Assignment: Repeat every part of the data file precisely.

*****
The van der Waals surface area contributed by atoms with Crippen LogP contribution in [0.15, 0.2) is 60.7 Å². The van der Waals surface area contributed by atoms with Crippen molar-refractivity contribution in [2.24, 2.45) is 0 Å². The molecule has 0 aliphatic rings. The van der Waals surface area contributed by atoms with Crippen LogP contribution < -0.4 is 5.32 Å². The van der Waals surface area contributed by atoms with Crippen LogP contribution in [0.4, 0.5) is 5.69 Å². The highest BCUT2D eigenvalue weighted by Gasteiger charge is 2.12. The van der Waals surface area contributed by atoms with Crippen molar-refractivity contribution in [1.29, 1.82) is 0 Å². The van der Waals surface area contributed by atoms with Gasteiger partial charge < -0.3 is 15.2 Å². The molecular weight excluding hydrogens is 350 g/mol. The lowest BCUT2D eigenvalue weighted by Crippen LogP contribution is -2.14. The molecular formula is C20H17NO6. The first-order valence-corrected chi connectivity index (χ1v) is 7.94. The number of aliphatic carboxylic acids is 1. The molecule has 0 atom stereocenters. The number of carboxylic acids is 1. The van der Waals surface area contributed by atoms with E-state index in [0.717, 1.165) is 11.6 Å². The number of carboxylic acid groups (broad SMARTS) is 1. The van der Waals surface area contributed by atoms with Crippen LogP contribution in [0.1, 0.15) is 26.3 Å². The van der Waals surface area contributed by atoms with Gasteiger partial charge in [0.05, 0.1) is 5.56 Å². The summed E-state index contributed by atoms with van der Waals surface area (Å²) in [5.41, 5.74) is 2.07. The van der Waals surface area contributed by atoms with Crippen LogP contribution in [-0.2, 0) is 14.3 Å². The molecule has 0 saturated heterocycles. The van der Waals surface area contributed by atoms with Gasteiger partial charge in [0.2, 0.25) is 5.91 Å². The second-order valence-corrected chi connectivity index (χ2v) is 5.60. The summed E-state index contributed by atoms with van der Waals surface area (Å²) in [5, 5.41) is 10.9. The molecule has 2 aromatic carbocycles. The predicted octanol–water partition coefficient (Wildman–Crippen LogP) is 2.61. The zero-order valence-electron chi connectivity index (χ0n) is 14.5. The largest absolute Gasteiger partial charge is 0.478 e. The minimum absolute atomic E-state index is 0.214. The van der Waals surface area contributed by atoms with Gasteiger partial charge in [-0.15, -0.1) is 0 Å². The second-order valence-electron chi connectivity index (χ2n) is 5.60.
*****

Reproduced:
The van der Waals surface area contributed by atoms with Crippen LogP contribution in [0.15, 0.2) is 60.7 Å². The van der Waals surface area contributed by atoms with Crippen molar-refractivity contribution in [2.24, 2.45) is 0 Å². The molecule has 0 aliphatic rings. The van der Waals surface area contributed by atoms with Crippen LogP contribution < -0.4 is 5.32 Å². The van der Waals surface area contributed by atoms with Crippen LogP contribution in [0.4, 0.5) is 5.69 Å². The highest BCUT2D eigenvalue weighted by Gasteiger charge is 2.12. The van der Waals surface area contributed by atoms with Crippen molar-refractivity contribution in [1.29, 1.82) is 0 Å². The van der Waals surface area contributed by atoms with Gasteiger partial charge < -0.3 is 15.2 Å². The molecular weight excluding hydrogens is 350 g/mol. The lowest BCUT2D eigenvalue weighted by Crippen LogP contribution is -2.14. The molecular formula is C20H17NO6. The first-order valence-corrected chi connectivity index (χ1v) is 7.94. The number of aliphatic carboxylic acids is 1. The molecule has 0 atom stereocenters. The number of carboxylic acids is 1. The van der Waals surface area contributed by atoms with E-state index in [0.717, 1.165) is 11.6 Å². The number of carboxylic acid groups (broad SMARTS) is 1. The van der Waals surface area contributed by atoms with Crippen LogP contribution in [0.1, 0.15) is 26.3 Å². The van der Waals surface area contributed by atoms with Gasteiger partial charge in [0.05, 0.1) is 5.56 Å². The summed E-state index contributed by atoms with van der Waals surface area (Å²) in [5.41, 5.74) is 2.07. The van der Waals surface area contributed by atoms with Crippen LogP contribution in [-0.2, 0) is 14.3 Å². The molecule has 0 saturated heterocycles. The van der Waals surface area contributed by atoms with Gasteiger partial charge in [0.2, 0.25) is 5.91 Å². The second-order valence-corrected chi connectivity index (χ2v) is 5.60. The summed E-state index contributed by atoms with van der Waals surface area (Å²) in [5, 5.41) is 10.9. The molecule has 2 aromatic carbocycles. The predicted octanol–water partition coefficient (Wildman–Crippen LogP) is 2.61. The zero-order valence-electron chi connectivity index (χ0n) is 14.5. The largest absolute Gasteiger partial charge is 0.478 e. The minimum absolute atomic E-state index is 0.214. The van der Waals surface area contributed by atoms with Gasteiger partial charge in [-0.15, -0.1) is 0 Å². The second-order valence-electron chi connectivity index (χ2n) is 5.60.